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 Charles H. Cummings Jr.

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Charles H. Cummings Jr.

Birth
Death 13 Feb 2005 (aged 75)
Huntsville, Madison County, Alabama, USA
Burial Huntsville, Madison County, Alabama, USA
Plot Block 104, Lot 501, Space 12
Memorial ID 35404078 View Source
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Mr Charles H Cummings Jr, 75

Huntsville Times, The (AL) - Tuesday, February 15, 2005
May 19, 1929 - Feb. 13, 2005

Charles H. Cummings Jr., 75, of Hampton Cove died Sunday.

Mr. Cummings was a member of the Huntsville City Council, was a member and elder of Central Presbyterian Church, and was a member of the Rotary Club. Mr. Cummings was preceded in death by one son, Charles H. Cummings III.

Survivors include his wife, Margaret Wall Cummings; daughter, Dianne Mann of New Hope; one son, Douglas Cummings of Guntersville; one sister, Margaret Batson of Huntsville; seven grandchildren; and two great-grandchildren.

Visitation will be from 10 to 11 a.m. today at Central Presbyterian Church. The funeral service will follow at 11 a.m. with the Rev. Randy Jenkins officiating. There will be a private burial.

Memorials may be made to the Central Presbyterian Church or the Huntsville Botanical Garden.

Huntsville Times, The (AL) - Tuesday, February 15, 2005
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Charles Cummings - Builder passionate about politics, religion, family

Life Stories - Charles Cummings left big mark with years of city service

By KAY CAMPBELL Times Staff Writer [email protected]

So there they all were, the hot summer of 1960, driving across the country to the Democratic National Convention.

Charles H. Cummings Jr., who died Sunday at 75, was driving. His wife was at his side, as she was whether he was piloting a car, a boat or a multi-engine airplane during 57 years of marriage.

The car on the way to the convention was packed with their three children and Cummings' little sister, Margaret Cummings Batson, then 16.

"That was before you had to be buckled in," Margaret Batson said, smiling at the memory as she joined Cummings' family to remember him Wednesday afternoon. "I'll never forget it."

"He would threaten to kill us several times," daughter Dianne Mann said. "He was a strict disciplinarian from the old school - I'll say that."

Cummings, always active in Democratic Party politics, was one of two Alabama delegates who would vote at the convention for the young senator, John Kennedy, for president.

Cummings, who also campaigned for and was friends with former U.S. Rep. Bob Jones and U.S. Sen. John Sparkman, remained interested in news and politics until the last few weeks, when he was hospitalized with complications of lung problems and perhaps a stroke.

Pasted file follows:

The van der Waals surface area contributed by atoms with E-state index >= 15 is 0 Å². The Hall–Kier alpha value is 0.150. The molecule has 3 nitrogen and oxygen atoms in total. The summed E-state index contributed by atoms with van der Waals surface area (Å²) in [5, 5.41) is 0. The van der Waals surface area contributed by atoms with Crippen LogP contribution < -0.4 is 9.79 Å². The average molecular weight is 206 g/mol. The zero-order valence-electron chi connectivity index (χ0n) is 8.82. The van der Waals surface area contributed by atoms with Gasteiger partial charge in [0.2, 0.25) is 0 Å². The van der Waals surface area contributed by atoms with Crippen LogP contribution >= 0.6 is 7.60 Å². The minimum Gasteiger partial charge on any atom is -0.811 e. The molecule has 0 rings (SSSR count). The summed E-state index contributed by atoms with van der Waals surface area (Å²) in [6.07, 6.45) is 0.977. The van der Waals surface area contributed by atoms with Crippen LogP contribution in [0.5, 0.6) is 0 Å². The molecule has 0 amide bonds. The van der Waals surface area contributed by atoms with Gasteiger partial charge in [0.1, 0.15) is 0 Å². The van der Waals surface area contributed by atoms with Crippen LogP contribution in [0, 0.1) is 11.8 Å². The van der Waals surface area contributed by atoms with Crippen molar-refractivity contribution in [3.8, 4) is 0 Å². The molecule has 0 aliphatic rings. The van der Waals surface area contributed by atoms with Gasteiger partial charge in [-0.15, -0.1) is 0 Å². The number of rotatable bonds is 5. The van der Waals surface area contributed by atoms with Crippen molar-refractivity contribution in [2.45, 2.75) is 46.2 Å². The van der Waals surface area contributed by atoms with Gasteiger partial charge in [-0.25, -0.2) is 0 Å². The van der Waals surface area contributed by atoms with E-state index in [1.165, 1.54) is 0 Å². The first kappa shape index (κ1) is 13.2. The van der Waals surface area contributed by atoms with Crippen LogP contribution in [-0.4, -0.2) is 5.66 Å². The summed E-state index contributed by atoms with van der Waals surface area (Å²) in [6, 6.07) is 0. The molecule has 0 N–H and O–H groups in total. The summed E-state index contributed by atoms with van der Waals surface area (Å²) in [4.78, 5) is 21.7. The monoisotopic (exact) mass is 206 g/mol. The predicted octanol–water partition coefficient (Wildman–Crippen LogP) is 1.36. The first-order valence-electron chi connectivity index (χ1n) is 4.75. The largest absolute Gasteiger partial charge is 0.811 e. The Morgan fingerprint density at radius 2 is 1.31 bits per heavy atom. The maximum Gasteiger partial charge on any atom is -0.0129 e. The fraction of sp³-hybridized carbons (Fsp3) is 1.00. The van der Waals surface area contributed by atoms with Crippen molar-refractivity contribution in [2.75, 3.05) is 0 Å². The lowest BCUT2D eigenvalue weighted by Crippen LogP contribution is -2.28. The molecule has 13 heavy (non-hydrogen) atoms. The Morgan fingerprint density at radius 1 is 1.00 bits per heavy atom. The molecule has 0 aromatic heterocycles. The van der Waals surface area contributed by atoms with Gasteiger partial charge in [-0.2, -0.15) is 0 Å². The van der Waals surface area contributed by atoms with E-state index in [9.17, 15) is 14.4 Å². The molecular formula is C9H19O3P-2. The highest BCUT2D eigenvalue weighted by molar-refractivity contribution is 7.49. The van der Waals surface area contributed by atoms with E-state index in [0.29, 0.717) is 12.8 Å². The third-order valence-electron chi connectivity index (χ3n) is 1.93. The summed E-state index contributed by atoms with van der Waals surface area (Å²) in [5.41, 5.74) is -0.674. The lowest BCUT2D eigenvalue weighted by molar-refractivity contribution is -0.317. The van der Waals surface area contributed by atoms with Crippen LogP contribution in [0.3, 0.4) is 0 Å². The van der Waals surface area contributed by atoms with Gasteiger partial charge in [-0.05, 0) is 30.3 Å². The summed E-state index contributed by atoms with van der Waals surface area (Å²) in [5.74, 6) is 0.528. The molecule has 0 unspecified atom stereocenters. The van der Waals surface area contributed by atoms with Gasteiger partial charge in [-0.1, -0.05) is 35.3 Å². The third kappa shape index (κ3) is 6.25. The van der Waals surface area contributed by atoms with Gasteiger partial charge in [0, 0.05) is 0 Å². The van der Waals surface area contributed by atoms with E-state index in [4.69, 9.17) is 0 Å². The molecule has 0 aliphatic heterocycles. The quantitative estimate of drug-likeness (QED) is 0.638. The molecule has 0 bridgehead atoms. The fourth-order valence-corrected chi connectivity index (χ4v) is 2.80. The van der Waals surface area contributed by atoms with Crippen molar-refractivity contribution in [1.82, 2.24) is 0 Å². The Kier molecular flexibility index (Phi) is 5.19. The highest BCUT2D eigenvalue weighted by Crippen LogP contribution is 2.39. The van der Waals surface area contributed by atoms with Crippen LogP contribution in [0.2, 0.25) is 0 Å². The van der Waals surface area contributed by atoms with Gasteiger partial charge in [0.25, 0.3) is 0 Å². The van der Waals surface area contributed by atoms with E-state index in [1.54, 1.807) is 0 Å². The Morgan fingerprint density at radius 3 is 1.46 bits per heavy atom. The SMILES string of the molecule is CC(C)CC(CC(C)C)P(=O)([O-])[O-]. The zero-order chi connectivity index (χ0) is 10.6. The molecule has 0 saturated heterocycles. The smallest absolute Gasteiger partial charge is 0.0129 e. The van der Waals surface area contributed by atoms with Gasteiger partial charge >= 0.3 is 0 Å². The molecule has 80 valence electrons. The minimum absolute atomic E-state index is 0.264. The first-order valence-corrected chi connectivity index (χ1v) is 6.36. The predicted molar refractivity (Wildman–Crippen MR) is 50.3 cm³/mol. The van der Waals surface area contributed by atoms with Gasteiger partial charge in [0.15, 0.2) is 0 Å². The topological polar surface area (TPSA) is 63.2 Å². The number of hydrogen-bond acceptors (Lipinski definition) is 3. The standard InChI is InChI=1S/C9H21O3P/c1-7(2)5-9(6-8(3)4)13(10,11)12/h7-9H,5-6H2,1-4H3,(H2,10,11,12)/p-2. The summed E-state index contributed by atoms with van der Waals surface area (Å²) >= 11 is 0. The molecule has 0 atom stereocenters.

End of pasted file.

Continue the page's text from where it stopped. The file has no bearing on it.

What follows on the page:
"This was his chair," his wife, Margaret Cummings, said Wednesday, indicating a simple leather recliner in their den. "He loved to watch CNN. And the (U.S.) Senate proceedings - he loved that one."

Beside his chair is a bookcase with a shelf full of National Geographic magazines and another two shelves of Bibles and Bible commentaries, the legacy of a life of study and work at Central Presbyterian Church, where he was an elder.

"He knew everybody in church and had connections in town," his former pastor, the Rev. Ted Gartrell, said Wednesday. "And I remember that when we had things that required physical effort, like moving the stage around for plays, he was very helpful."

Cummings made his mark on Huntsville as a City Council member from 1960 to 1964, when he was active on the Planning Commission. He pushed to get the city to plan for Memorial Parkway - conceived as a bypass. He pushed to plan for a good airport. And he foresaw the need for Research Park Boulevard and risked unpopularity when he supported the widening of California Street.

He lost the 1968 mayor's race to Joe Davis and, while his family supported that effort, all of them can see in retrospect that his remaining in his real estate development business during Huntsville's boom years was a blessing.

"I think he enjoyed that time of his life as much as any," son Doug Cummings said. Another son, Charles Cummings III, died at 50 in 2000.

Charles Cummings Jr. developed Dunnavant's Mall in the 1960s, the area's first indoor shopping center. He built developments in the area and in Texas. With his uncle, Milton Cummings, he stayed in the family's cotton brokerage business for years.

He supported the local Salvation Army, where he was a member of the board, and Christmas Charities, which had been started by his uncle. He was also an active Rotary Club member.

But he always managed to find time for his family and to enjoy his boats. He and Margaret made at least 10 trips down the Tennessee-Tombigbee Waterway to the Gulf, once all the way to Key West.

"I wish every kid could be as fortunate to be brought up as we were," Dianne Mann said. "We were taught values, love and faith. I saw those in him."

Originally published in the Huntsville Times on Thursday, February 17, 2005
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